Society for Industrial and Applied Mathematics

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Society for Industrial and Applied Mathematics
Society for Industrial and Applied Mathematics (logo).png
Formation 1951; 67 years ago (1951)
Type 501(c)(3)[1]
23-1496016
Headquarters Philadelphia, Pennsylvania, United States
Location
Coordinates 39°57′21″N 75°11′48″W / 39.9558056°N 75.1967729°W / 39.9558056; -75.1967729Coordinates: 39°57′21″N 75°11′48″W / 39.9558056°N 75.1967729°W / 39.9558056; -75.1967729
Fields Applied Mathematics
Membership
14,000[2]
President
Nicholas Higham
Revenue (2015[1])
$13,458,671
Website www.siam.org

The Society for Industrial and Applied Mathematics (SIAM) is an academic association dedicated to the use of mathematics in industry. SIAM is the world's largest professional association devoted to applied mathematics, and roughly two-thirds of its membership resides within the United States.[3] Founded in 1951,[4] the organization began holding annual national meetings in 1954,[5][6] and now hosts conferences, publishes books and scholarly journals, and engages in lobbying in issues of interest to its membership.[1][7] The focus for the society is applied, computational, and industrial mathematics, and the society often promotes its acronym as "Science and Industry Advance with Mathematics". Members include engineers, scientists, and mathematicians, both those employed in academia and those working in industry. The society supports educational institutions promoting applied mathematics.

SIAM is one of the four member organizations of the Joint Policy Board for Mathematics.[8]

Membership[edit]

Membership is open to both individuals and organizations. By the end of its first full year of operation, SIAM had 130 members; by 1968, it had 3,700.[5][9]

Student members can join SIAM chapters affiliated and run by students and faculty at universities. Most universities with SIAM chapters are in the United States (including Harvard[10] and MIT[11]), but SIAM chapters also exist in other countries, for example at Oxford,[12] at the École Polytechnique Fédérale de Lausanne[13] and at Peking University.[14] SIAM publishes the SIAM Undergraduate Research Online, a venue for undergraduate research in applied and computational mathematics. (SIAM also offers the SIAM Visiting Lecture Program, which helps arrange visits from industrial mathematicians to speak to student groups about applied mathematics and their own professional experiences.[15][16])

In 2009, SIAM instituted a Fellows program to recognize certain members who have made outstanding contributions to the fields that SIAM serves.[17]

Activity groups[edit]

The society includes a number of activity groups (SIAGs) to allow for more focused group discussions and collaborations. SIAGs organize domain-specific conferences and minisymposia, and award prizes.[18]

Unlike special interest groups in similar academic associations like ACM, SIAGs are chartered for a fixed period of time, typically for two years, and require submitting a petition to the SIAM Council and Board for renewal. Charter approval is largely based on group size, as topics that were considered hot at one time may have fewer active researchers later.[19]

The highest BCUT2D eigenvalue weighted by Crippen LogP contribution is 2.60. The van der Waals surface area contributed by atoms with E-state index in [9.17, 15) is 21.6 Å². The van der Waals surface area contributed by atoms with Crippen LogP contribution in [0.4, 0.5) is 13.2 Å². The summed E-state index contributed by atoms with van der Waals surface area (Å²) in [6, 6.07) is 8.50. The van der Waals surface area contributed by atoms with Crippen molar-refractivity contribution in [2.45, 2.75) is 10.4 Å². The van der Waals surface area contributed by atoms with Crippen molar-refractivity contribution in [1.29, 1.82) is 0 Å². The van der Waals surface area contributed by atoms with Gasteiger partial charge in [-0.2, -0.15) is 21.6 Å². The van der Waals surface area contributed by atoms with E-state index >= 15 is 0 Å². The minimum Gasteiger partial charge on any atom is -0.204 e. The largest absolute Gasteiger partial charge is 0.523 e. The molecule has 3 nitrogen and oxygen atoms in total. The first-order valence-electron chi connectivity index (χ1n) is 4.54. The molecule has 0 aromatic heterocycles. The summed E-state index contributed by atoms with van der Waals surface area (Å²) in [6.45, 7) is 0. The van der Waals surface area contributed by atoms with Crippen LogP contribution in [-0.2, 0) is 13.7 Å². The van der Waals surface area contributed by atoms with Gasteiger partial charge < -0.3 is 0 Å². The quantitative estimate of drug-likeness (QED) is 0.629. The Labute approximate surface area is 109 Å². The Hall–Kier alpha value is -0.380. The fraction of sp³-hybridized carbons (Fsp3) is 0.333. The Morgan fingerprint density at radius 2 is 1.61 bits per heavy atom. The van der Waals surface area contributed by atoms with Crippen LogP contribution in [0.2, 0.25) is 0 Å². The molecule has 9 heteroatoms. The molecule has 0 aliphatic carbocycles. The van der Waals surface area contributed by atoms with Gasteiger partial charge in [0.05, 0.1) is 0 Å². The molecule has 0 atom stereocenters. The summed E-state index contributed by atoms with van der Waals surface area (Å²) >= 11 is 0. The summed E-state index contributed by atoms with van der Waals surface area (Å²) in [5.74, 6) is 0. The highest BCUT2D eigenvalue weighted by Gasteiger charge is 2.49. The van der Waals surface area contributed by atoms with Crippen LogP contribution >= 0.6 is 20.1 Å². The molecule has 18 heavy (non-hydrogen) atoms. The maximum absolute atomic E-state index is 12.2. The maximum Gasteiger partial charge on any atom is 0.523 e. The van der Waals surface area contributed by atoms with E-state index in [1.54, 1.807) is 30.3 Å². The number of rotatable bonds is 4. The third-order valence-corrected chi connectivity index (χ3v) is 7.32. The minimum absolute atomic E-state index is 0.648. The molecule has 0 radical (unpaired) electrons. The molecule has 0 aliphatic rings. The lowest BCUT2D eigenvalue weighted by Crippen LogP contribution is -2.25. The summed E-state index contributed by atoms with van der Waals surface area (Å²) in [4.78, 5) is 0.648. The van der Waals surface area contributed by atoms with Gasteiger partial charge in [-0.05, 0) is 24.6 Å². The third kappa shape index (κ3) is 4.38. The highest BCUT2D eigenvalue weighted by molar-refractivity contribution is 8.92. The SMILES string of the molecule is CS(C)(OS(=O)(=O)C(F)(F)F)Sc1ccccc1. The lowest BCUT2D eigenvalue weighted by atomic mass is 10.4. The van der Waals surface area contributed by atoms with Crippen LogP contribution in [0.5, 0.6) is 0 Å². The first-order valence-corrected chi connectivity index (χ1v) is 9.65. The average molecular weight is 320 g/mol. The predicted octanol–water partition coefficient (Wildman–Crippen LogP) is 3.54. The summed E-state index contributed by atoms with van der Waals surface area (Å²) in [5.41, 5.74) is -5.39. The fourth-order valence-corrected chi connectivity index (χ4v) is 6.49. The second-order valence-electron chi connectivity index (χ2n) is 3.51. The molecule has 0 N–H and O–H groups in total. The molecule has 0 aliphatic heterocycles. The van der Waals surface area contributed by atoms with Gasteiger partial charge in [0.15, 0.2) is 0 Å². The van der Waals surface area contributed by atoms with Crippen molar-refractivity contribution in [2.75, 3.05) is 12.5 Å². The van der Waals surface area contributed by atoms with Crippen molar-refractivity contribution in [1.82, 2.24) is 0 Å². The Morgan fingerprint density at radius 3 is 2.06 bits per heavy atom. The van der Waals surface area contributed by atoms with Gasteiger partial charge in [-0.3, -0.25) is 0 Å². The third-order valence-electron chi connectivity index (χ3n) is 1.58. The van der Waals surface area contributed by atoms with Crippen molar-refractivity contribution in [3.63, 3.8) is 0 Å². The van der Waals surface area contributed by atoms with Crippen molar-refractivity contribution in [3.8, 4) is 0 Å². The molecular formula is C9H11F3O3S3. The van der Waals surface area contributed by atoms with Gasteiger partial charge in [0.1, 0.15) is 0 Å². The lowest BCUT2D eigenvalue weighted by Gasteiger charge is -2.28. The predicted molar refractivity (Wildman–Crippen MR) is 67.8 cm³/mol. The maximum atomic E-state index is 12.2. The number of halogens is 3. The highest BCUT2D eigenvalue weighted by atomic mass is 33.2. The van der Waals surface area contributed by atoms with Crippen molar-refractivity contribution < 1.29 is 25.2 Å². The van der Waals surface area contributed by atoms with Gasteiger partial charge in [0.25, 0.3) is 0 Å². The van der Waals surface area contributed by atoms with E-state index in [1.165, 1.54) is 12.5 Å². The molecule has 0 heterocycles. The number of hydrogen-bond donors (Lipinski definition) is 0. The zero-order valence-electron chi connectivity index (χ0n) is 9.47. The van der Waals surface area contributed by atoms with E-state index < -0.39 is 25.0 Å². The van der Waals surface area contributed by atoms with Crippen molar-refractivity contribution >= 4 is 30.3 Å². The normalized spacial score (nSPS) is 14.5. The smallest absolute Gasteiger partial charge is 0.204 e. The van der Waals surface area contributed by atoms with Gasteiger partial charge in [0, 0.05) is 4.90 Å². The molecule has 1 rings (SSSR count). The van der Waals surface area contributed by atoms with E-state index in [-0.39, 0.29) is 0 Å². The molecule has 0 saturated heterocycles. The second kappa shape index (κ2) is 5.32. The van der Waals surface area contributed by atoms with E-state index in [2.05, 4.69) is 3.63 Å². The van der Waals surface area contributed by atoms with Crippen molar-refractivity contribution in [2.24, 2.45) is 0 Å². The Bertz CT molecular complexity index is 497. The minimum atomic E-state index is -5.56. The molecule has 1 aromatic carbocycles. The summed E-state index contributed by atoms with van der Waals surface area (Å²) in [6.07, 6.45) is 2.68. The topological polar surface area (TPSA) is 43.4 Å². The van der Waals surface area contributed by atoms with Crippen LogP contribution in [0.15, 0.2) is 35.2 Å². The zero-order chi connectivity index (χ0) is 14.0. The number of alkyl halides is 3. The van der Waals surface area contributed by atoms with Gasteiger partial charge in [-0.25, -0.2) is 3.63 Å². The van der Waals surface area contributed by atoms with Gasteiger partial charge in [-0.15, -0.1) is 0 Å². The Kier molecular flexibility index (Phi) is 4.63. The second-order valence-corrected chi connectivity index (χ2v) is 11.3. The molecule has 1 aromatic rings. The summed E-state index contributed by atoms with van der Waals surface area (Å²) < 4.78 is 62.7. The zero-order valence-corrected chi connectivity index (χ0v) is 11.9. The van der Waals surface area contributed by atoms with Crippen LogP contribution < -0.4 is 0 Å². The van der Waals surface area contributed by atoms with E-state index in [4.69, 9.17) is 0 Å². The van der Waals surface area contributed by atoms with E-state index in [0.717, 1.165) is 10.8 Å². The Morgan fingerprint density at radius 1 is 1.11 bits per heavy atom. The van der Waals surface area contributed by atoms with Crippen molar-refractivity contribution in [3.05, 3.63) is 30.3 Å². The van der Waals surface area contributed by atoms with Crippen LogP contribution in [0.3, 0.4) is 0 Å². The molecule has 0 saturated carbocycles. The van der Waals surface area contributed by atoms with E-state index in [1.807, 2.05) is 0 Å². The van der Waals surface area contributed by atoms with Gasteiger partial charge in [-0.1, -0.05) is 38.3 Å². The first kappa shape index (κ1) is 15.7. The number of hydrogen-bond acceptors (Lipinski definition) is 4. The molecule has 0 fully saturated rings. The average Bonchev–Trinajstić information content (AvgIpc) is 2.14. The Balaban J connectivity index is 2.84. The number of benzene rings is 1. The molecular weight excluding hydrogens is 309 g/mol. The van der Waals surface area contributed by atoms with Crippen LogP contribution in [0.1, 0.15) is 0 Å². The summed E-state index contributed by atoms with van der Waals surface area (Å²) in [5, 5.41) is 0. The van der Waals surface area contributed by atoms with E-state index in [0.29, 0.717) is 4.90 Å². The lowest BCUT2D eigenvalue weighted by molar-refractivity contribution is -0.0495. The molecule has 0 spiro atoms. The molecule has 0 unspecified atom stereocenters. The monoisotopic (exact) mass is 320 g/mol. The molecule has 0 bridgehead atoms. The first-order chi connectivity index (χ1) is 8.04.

Current SIAGs:

Philosopher Ian Hacking notes that SIAM tends to focus on "'hard' or 'dry' applications", with less emphasis on the life sciences: "There is a lot more applied mathematics in the life sciences, and that field is growing incredibly fast, but not within SIAM."[20]

Publications[edit]

Journals[edit]

As of 2018, SIAM publishes 18 research journals:[21]

Books[edit]

SIAM publishes roughly 20 books each year,[22] including textbooks, conference proceedings and monographs. Many of these are issued in themed series, such as "Advances in design and control", "Financial mathematics" and "Monographs on discrete mathematics and applications". In particular, SIAM distributes books produced by Gilbert Strang's Wellesley-Cambridge Press, such as his Introduction to Linear Algebra (5th edition, 2016). Organizations such as libraries can obtain DRM-free access to SIAM books in eBook format for a subscription fee.[22]

Conferences[edit]

SIAM organizes conferences and meetings throughout the year focused on various topics in applied math and computational science. For example, SIAM has hosted an annual conference on data mining since 2001.[23] The establishment of the SIAM Conferences on Discrete Mathematics, held every two years, has been regarded as a sign of the growth of graph theory as a prominent topic of study.[24]

In conjunction with the Association for Computing Machinery, SIAM also organizes the annual Symposium on Discrete Algorithms, using the format of a theoretical computer science conference rather than the mathematics conference format that SIAM typically uses for its conferences.[25]

Prizes and recognition[edit]

SIAM recognizes applied mathematician and computational scientists for their contributions to the fields. Prizes include:[26]

  • Germund Dahlquist Prize: Awarded to a young scientist (normally under 45) for original contributions to fields associated with Germund Dahlquist (numerical solution of differential equations and numerical methods for scientific computing).[27]
  • Ralph E. Kleinman Prize: Awarded for "outstanding research, or other contributions, that bridge the gap between mathematics and applications...Each prize may be given either for a single notable achievement or for a collection of such achievements."[28]
  • J.D. Crawford Prize: Awarded to "one individual for recent outstanding work on a topic in nonlinear science, as evidenced by a publication in English in a peer-reviewed journal within the four calendar years preceding the meeting at which the prize is awarded"[29]
  • Jürgen Moser Lecture: Awarded to "a person who has made distinguished contributions to nonlinear science".[30]
  • Richard C. DiPrima Prize: Awarded to "a young scientist who has done outstanding research in applied mathematics (defined as those topics covered by SIAM journals) and who has completed his/her doctoral dissertation and completed all other requirements for his/her doctorate during the period running from three years prior to the award date to one year prior to the award date".[31]
  • George Pólya Prize: "is given every two years, alternately in two categories: (1) for a notable application of combinatorial theory; (2) for a notable contribution in another area of interest to George Pólya such as approximation theory, complex analysis, number theory, orthogonal polynomials, probability theory, or mathematical discovery and learning."[32]
  • W. T. and Idalia Reid Prize: Awarded for research in and contributions to areas of differential equations and control theory.[33]